Coke Bottler Shows Spanish Women the Way to the Top

  • Catalan heiress is latest female chair of large listed company
  • Women chair more boards in Spain than in Germany, France

Sol Daurella.

Source: Coca-Cola Iberian Partners SA

Sol Daurella has been in training for her new job as chairwoman of Coca-Cola European Partners Plc, the biggest independent bottler of the drink, her whole life.

The job is a crowning achievement for Daurella, who won the spot as a result of a merger of her family’s Coca-Cola Iberian Partners with two other regional bottlers that was announced last year. She was executive chairman of the family business, which has been bottling the beverage since securing an accord in 1951 under the dictatorship of Francisco Franco.

“My passion for Coke has been something very natural and inherited," Daurella, 50, said on Tuesday as the company started trading on Euronext Amsterdam following the merger’s completion in May. “There was a lot of hard work, passion and I had a great mentor who was my father. He brought me up in a way that I wasn’t programmed for anything else than Coke."

With Thursday’s listing of the stock in Madrid, Daurella also became the newest member of a growing club -- Spanish women heading company boards. The change is a step forward for corporate governance as well as gender equality in Spain, said Mireia Las Heras, research director of the International Center for Work and Family at Barcelona’s IESE business school.

“Even if a women was the heiress, one or two decades ago, she wouldn’t have been chosen for this position,” Las Heras said. “Some progress has been made.” The other women to chair boards at companies in representation of inherited wealth are Banco Santander SA’s Ana Botin -- scion of a dynasty that has helped run the bank since at least 1895 -- and Esther Alcocer Koplowitz of Fomento de Construcciones y Contratas SA.

Progressive Strides

While some may continue to associate the country with a conservative, machismo culture, Spain has been making progressive strides for years.

In 2008, former Prime Minister Jose Luis Rodriguez Zapatero appointed Europe’s first cabinet with a majority of females in it and Carme Chacon, his defense minister, visited Spanish troops in Afghanistan while seven months pregnant. The mayors of Spain’s two biggest cities -- Manuela Carmena in Madrid and Ada Colau in Barcelona -- are women. And women have been running with the bulls in Pamplona for about four decades.

‘Social Barriers’

“The social barriers for women to progress have largely been lifted, although some psychological barriers remain,” said Custodia Cabanas, professor of organizational behavior at Instituto de Empresa business school in Madrid. “Of course, there is still much more to do.”

If CCEP takes its place on Spain’s IBEX 35 benchmark -- which some say could happen as soon as December after meeting trading requirements to enter the index -- the number of women chairing companies on it would rise to four. In addition to Botin and Alcocer, supermarket company Distribuidora International de Alimentacion SA is chaired by Ana Maria Llopis, a Princeton-educated physicist. Alcocer’s company has attracted a takeover bid by Mexican billionaire Carlos Slim.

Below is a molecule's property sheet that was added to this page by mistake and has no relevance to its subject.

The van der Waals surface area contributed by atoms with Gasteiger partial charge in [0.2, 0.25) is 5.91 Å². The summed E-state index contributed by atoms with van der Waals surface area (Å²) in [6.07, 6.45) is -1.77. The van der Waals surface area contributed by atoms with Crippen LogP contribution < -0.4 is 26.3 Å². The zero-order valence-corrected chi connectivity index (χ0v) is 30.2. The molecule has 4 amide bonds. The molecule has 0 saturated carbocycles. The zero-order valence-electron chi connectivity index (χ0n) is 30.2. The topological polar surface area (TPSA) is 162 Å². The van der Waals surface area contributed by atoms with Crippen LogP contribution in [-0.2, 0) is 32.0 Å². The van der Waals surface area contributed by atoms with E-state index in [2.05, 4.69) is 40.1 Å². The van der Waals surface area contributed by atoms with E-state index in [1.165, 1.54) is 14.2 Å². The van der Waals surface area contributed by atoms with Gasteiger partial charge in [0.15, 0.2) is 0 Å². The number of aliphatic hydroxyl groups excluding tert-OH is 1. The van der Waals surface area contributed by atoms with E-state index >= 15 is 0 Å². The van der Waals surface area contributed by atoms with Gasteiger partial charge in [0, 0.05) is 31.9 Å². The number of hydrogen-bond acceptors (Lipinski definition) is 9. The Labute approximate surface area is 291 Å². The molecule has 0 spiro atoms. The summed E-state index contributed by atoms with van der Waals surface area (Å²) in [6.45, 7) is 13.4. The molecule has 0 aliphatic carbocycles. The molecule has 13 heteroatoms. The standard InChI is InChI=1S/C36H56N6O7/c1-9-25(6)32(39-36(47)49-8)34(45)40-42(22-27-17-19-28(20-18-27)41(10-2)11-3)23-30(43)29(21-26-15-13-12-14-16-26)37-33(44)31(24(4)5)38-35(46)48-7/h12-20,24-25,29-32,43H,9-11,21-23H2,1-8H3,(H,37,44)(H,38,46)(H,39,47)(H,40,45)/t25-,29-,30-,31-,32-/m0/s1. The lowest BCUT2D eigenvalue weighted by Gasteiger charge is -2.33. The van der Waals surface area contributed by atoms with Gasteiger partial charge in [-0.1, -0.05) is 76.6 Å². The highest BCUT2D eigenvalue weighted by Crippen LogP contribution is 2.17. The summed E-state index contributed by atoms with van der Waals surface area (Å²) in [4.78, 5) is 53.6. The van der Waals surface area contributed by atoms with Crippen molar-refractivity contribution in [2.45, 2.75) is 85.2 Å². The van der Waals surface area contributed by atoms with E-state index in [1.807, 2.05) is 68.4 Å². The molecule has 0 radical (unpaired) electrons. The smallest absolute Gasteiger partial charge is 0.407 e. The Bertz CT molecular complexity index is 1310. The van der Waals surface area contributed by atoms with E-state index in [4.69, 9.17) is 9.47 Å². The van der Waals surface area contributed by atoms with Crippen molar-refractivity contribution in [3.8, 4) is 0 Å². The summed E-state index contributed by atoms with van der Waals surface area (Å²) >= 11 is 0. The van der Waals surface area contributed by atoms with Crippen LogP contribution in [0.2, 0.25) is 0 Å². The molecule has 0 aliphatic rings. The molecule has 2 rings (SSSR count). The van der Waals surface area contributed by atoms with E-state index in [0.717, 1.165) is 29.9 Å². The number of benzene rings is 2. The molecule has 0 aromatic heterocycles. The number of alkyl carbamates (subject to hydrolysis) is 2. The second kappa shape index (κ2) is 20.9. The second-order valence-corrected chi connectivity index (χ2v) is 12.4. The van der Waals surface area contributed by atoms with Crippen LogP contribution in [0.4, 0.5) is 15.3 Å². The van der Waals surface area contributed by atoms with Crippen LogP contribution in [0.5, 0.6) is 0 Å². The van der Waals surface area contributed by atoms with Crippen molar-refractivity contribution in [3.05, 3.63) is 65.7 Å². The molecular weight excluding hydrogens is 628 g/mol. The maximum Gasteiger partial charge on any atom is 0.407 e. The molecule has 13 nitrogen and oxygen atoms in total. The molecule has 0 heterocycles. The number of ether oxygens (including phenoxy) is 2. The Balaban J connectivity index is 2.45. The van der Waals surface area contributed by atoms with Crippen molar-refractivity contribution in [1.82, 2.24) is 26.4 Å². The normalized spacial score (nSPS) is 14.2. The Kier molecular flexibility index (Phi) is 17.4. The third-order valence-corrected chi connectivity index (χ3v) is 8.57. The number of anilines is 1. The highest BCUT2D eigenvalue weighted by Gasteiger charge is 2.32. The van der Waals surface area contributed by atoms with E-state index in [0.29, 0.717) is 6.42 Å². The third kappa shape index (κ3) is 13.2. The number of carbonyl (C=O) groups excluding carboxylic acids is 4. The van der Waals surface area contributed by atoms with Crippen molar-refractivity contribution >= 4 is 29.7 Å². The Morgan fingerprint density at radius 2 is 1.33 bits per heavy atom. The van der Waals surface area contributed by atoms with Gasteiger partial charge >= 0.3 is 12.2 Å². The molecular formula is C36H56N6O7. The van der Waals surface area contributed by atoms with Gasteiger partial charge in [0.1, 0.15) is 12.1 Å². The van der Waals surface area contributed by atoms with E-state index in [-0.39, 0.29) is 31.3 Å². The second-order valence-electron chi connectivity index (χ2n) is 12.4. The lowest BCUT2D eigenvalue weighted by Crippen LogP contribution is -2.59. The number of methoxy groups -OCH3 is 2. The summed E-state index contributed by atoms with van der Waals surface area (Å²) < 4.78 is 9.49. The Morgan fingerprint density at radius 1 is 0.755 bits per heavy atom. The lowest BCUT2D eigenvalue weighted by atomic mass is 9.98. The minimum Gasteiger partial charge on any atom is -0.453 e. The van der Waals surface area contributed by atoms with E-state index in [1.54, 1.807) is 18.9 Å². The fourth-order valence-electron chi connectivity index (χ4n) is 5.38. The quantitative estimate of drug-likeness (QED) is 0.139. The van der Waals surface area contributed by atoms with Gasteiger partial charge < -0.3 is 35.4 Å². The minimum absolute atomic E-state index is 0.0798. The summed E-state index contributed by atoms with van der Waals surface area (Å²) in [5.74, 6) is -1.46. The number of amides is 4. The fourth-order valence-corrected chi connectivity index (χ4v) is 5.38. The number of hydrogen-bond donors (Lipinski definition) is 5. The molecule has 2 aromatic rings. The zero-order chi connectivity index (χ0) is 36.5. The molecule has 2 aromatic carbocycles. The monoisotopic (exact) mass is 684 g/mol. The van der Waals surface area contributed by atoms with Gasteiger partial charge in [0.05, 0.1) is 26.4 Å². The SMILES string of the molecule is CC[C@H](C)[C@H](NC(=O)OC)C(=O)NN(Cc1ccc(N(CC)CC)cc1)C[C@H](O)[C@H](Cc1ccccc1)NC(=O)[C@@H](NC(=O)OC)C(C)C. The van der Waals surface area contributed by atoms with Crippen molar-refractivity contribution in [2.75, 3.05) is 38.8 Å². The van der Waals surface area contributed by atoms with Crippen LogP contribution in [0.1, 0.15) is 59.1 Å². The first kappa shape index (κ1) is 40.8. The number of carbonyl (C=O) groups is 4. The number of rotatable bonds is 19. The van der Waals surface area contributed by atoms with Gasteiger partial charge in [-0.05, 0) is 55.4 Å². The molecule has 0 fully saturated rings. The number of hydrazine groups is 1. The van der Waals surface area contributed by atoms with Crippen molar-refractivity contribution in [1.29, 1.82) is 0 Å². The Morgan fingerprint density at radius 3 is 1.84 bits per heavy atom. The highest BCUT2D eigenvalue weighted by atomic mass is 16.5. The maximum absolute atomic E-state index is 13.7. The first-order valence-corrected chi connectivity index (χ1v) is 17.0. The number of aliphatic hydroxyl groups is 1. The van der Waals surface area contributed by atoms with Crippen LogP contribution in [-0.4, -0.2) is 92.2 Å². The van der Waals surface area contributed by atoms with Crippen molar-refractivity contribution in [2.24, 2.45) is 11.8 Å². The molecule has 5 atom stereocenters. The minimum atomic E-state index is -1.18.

That compares to the two women chairing companies on the French CAC 40 index and one on Germany’s DAX index.

More Progress

Still, Spain has work to do in getting more women in the boardroom and across the board, said IESE’s Las Heras.

“There has been more progress in Spain in comparison to some other European countries but that is not to say that Spain is necessarily doing all that well,” said Las Heras. “More companies should be working on promoting the role of women managers because it is positive for them.”

In 2015, there were about 80 women on IBEX 35 boards compared with 382 men, making up more than 17 percent of the total compared with 5.1 percent in 2006, according to a study by Atrevia, a consulting firm, and IESE. Still, Spain lags behind its neighbors, with the European average for large listed companies at 20 percent.

CCEP Challenge

At CCEP, Daurella and Chief Executive Officer John Brock, have their work cut out for them, according to analysts. The new company will be operating in markets without growth and hostile to sugar-based beverages, said Richard Withagen, an Amsterdam-based analyst at Kepler Cheuvreux. Still, the company has forecast annual pre-tax savings of up to $375 million a year within three years of closing.

More females at the top will help the company perform better, Daurella said. With 70 percent of consumer decisions taken by women, diversity “will definitely help you understand your consumer and perform better in the marketplace," Daurella said.

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